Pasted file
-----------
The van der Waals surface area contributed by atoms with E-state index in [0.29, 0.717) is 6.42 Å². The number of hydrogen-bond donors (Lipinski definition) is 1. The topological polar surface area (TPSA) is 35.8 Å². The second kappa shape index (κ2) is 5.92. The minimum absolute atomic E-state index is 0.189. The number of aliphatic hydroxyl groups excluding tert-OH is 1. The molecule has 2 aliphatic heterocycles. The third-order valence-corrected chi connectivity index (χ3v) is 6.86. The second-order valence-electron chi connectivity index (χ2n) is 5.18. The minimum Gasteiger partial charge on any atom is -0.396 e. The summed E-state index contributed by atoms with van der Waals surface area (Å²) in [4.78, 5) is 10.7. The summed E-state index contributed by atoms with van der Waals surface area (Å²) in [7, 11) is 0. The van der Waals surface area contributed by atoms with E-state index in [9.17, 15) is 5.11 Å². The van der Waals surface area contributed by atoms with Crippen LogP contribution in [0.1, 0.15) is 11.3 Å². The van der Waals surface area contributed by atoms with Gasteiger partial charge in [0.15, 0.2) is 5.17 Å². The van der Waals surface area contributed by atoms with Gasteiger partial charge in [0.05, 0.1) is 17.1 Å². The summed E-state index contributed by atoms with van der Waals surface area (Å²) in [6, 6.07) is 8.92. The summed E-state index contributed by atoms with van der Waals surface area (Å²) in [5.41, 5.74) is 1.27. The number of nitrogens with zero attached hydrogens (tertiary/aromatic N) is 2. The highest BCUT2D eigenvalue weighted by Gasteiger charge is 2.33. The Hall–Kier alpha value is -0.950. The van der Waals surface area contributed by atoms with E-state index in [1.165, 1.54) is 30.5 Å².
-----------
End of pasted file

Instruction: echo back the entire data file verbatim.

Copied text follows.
The van der Waals surface area contributed by atoms with E-state index in [0.29, 0.717) is 6.42 Å². The number of hydrogen-bond donors (Lipinski definition) is 1. The topological polar surface area (TPSA) is 35.8 Å². The second kappa shape index (κ2) is 5.92. The minimum absolute atomic E-state index is 0.189. The number of aliphatic hydroxyl groups excluding tert-OH is 1. The molecule has 2 aliphatic heterocycles. The third-order valence-corrected chi connectivity index (χ3v) is 6.86. The second-order valence-electron chi connectivity index (χ2n) is 5.18. The minimum Gasteiger partial charge on any atom is -0.396 e. The summed E-state index contributed by atoms with van der Waals surface area (Å²) in [4.78, 5) is 10.7. The summed E-state index contributed by atoms with van der Waals surface area (Å²) in [7, 11) is 0. The van der Waals surface area contributed by atoms with E-state index in [9.17, 15) is 5.11 Å². The van der Waals surface area contributed by atoms with Crippen LogP contribution in [0.1, 0.15) is 11.3 Å². The van der Waals surface area contributed by atoms with Gasteiger partial charge in [0.15, 0.2) is 5.17 Å². The van der Waals surface area contributed by atoms with Gasteiger partial charge in [0.05, 0.1) is 17.1 Å². The summed E-state index contributed by atoms with van der Waals surface area (Å²) in [6, 6.07) is 8.92. The summed E-state index contributed by atoms with van der Waals surface area (Å²) in [5.41, 5.74) is 1.27. The number of nitrogens with zero attached hydrogens (tertiary/aromatic N) is 2. The highest BCUT2D eigenvalue weighted by Gasteiger charge is 2.33. The Hall–Kier alpha value is -0.950. The van der Waals surface area contributed by atoms with E-state index in [1.165, 1.54) is 30.5 Å².